There are many reasons why genetic engineering is applied to plants. For centuries, a particular plant was bred with another to propagate a particular and desired trait or traits. In many ways, the same is being done with genetically engineered plants; however, there is a steady and growing concern that such GMO plants are harmful for the environment.
Proponents of genetically modified plants are quick to say that such concerns are unfounded. They say that the environment and the naturally growing plants and animals are safe even when genetically modified plants are grown nearby.
Those against genetically altering the makeup of plants, however, say otherwise and state that there are several ways that genetically engineered plants threaten the environment.
What might be desirable in one plant might not be in another. Unless, GMO plants are planted inside, for example, greenhouses, there is no way to completely control the spread of the said plants’ pollen. And when the GMO’s pollen comes into contact with a naturally grown plant, it might spell disaster if certain traits are inherited by another plant.
What kind of damage, for example would happen if certain weeds developed a tolerance for herbicides?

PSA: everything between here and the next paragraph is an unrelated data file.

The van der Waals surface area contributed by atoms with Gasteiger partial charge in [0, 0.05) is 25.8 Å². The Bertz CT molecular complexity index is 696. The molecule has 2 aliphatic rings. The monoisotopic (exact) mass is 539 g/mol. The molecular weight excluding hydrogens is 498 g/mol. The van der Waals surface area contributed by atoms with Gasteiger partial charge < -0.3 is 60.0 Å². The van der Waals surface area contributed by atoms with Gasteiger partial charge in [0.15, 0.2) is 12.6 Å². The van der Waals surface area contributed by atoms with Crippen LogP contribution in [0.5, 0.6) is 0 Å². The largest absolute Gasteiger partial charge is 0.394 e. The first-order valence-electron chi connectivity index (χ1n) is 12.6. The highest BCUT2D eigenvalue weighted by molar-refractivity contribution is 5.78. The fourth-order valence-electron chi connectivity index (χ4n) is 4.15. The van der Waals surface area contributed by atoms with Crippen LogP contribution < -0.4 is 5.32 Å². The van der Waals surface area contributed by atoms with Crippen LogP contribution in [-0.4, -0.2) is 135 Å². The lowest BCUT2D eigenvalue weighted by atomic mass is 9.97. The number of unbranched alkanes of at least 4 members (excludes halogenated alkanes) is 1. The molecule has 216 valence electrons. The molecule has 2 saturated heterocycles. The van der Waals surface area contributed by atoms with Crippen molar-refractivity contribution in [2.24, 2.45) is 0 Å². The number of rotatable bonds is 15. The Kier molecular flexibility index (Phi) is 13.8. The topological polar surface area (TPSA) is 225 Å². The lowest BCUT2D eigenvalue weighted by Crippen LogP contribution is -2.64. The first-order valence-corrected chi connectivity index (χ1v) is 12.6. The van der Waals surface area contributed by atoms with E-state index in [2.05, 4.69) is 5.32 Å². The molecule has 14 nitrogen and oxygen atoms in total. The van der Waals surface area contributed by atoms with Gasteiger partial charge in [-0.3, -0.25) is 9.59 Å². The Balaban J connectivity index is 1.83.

2. Chemical Abuse
Because some GMO plants are engineered to be resistant to pesticides or herbicides, there is a chance that growers will use more of these harmful chemicals when growing their resistant genetically engineered plants. Such chemicals could end up being consumed in trace amounts by consumers who buy produce from the said altered crops.
3. Danger To Animals
Humans aren’t the only ones who might get in trouble when genetically engineered plants are grown out in the open. The hapless animals that unwittingly end up feeding or grazing on the genetically engineered plants could end up biting on more than they can chew, as what happened to some sheep that grazed on genetically engineered cotton in India. The sheep died.
What Kind Of GE Plants Are On The Market Internationally?
Aside from the United States, there are a couple of countries that are growing GE plants. Argentina comes second, followed by Canada, and Brazil and China.
Aside from the usual GM soybeans, these countries also plant genetically modified corn, cotton, rapeseed and sugar beet among others. These genetically engineered crops can also be used in the making of other products. In a way, the risks that they may pose are given an extended reach when they are (sometimes, unknowingly) used as ingredients in other products.
The Truth About The Genetic Engineering Of Food – Is It All Good?
The genetic engineering of food or, more specifically, of GE fruits and vegetables haven’t really contributed much for the welfare of the consuming public. There are reasons why genetically modified crops were developed and grown. However, most of the time, these genetically modified crops were no different from the naturally grown variants -- not cheaper, no increased shelf-life, not even better tasting.
If this is the case, then genetically engineered food could end up not being all that good for consumer health. In fact, with the risks involved in consuming genetically altered food, then everyone is better off sticking to what nature gave us in the first place.